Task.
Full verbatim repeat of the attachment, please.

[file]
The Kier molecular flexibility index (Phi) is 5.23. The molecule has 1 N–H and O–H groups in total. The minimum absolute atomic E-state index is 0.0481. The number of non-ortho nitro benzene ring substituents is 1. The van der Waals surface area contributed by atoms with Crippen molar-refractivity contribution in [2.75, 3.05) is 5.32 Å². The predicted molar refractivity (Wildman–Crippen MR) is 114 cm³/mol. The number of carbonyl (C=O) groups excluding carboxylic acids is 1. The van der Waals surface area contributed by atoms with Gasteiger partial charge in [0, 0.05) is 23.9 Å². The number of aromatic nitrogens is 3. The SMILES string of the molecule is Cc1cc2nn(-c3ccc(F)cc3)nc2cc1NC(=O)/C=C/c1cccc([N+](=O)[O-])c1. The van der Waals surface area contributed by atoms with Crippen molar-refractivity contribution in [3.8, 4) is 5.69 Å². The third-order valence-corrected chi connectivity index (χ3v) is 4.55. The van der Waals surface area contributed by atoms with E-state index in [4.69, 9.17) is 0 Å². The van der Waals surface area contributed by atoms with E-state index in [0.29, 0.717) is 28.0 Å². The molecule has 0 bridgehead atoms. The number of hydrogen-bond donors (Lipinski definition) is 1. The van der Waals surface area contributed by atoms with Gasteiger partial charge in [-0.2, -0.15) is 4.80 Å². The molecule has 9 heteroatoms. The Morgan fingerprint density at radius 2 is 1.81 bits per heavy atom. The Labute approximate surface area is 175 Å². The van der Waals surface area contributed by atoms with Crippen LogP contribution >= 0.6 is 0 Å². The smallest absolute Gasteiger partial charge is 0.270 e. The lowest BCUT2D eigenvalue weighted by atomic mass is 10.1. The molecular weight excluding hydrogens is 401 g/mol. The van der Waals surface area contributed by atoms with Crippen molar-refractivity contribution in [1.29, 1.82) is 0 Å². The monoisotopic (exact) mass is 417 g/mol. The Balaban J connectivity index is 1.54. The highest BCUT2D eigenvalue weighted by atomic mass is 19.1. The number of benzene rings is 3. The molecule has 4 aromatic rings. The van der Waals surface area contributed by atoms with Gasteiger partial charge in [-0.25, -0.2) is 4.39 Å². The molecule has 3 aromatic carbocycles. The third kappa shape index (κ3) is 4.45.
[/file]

The Kier molecular flexibility index (Phi) is 5.23. The molecule has 1 N–H and O–H groups in total. The minimum absolute atomic E-state index is 0.0481. The number of non-ortho nitro benzene ring substituents is 1. The van der Waals surface area contributed by atoms with Crippen molar-refractivity contribution in [2.75, 3.05) is 5.32 Å². The predicted molar refractivity (Wildman–Crippen MR) is 114 cm³/mol. The number of carbonyl (C=O) groups excluding carboxylic acids is 1. The van der Waals surface area contributed by atoms with Gasteiger partial charge in [0, 0.05) is 23.9 Å². The number of aromatic nitrogens is 3. The SMILES string of the molecule is Cc1cc2nn(-c3ccc(F)cc3)nc2cc1NC(=O)/C=C/c1cccc([N+](=O)[O-])c1. The van der Waals surface area contributed by atoms with Crippen molar-refractivity contribution in [3.8, 4) is 5.69 Å². The third-order valence-corrected chi connectivity index (χ3v) is 4.55. The van der Waals surface area contributed by atoms with E-state index in [4.69, 9.17) is 0 Å². The van der Waals surface area contributed by atoms with E-state index in [0.29, 0.717) is 28.0 Å². The molecule has 0 bridgehead atoms. The number of hydrogen-bond donors (Lipinski definition) is 1. The van der Waals surface area contributed by atoms with Gasteiger partial charge in [-0.2, -0.15) is 4.80 Å². The molecule has 9 heteroatoms. The Morgan fingerprint density at radius 2 is 1.81 bits per heavy atom. The Labute approximate surface area is 175 Å². The van der Waals surface area contributed by atoms with Crippen LogP contribution >= 0.6 is 0 Å². The smallest absolute Gasteiger partial charge is 0.270 e. The lowest BCUT2D eigenvalue weighted by atomic mass is 10.1. The molecular weight excluding hydrogens is 401 g/mol. The van der Waals surface area contributed by atoms with Crippen molar-refractivity contribution in [1.29, 1.82) is 0 Å². The monoisotopic (exact) mass is 417 g/mol. The Balaban J connectivity index is 1.54. The highest BCUT2D eigenvalue weighted by atomic mass is 19.1. The number of benzene rings is 3. The molecule has 4 aromatic rings. The van der Waals surface area contributed by atoms with Gasteiger partial charge in [-0.25, -0.2) is 4.39 Å². The molecule has 3 aromatic carbocycles. The third kappa shape index (κ3) is 4.45.